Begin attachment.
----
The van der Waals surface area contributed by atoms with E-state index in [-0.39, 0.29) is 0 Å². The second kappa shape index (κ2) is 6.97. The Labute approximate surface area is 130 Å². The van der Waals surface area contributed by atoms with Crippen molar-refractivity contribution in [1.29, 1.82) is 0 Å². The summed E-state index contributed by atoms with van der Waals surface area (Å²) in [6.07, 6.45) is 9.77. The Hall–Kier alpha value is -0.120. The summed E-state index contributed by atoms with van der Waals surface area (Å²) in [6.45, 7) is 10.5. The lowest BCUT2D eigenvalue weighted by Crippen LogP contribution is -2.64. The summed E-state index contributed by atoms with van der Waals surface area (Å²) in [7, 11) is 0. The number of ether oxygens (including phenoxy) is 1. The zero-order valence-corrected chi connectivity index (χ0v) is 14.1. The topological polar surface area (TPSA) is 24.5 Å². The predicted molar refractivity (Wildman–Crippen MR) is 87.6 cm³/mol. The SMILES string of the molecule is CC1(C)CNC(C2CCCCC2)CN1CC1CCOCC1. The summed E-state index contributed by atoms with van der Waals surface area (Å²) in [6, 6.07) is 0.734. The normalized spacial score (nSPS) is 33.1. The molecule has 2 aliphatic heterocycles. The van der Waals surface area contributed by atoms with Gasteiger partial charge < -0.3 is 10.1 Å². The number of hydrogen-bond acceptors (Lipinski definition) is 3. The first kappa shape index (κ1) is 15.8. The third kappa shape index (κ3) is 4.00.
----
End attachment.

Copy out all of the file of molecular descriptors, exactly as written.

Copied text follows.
The van der Waals surface area contributed by atoms with E-state index in [-0.39, 0.29) is 0 Å². The second kappa shape index (κ2) is 6.97. The Labute approximate surface area is 130 Å². The van der Waals surface area contributed by atoms with Crippen molar-refractivity contribution in [1.29, 1.82) is 0 Å². The summed E-state index contributed by atoms with van der Waals surface area (Å²) in [6.07, 6.45) is 9.77. The Hall–Kier alpha value is -0.120. The summed E-state index contributed by atoms with van der Waals surface area (Å²) in [6.45, 7) is 10.5. The lowest BCUT2D eigenvalue weighted by Crippen LogP contribution is -2.64. The summed E-state index contributed by atoms with van der Waals surface area (Å²) in [7, 11) is 0. The number of ether oxygens (including phenoxy) is 1. The zero-order valence-corrected chi connectivity index (χ0v) is 14.1. The topological polar surface area (TPSA) is 24.5 Å². The predicted molar refractivity (Wildman–Crippen MR) is 87.6 cm³/mol. The SMILES string of the molecule is CC1(C)CNC(C2CCCCC2)CN1CC1CCOCC1. The summed E-state index contributed by atoms with van der Waals surface area (Å²) in [6, 6.07) is 0.734. The normalized spacial score (nSPS) is 33.1. The molecule has 2 aliphatic heterocycles. The van der Waals surface area contributed by atoms with Gasteiger partial charge < -0.3 is 10.1 Å². The number of hydrogen-bond acceptors (Lipinski definition) is 3. The first kappa shape index (κ1) is 15.8. The third kappa shape index (κ3) is 4.00.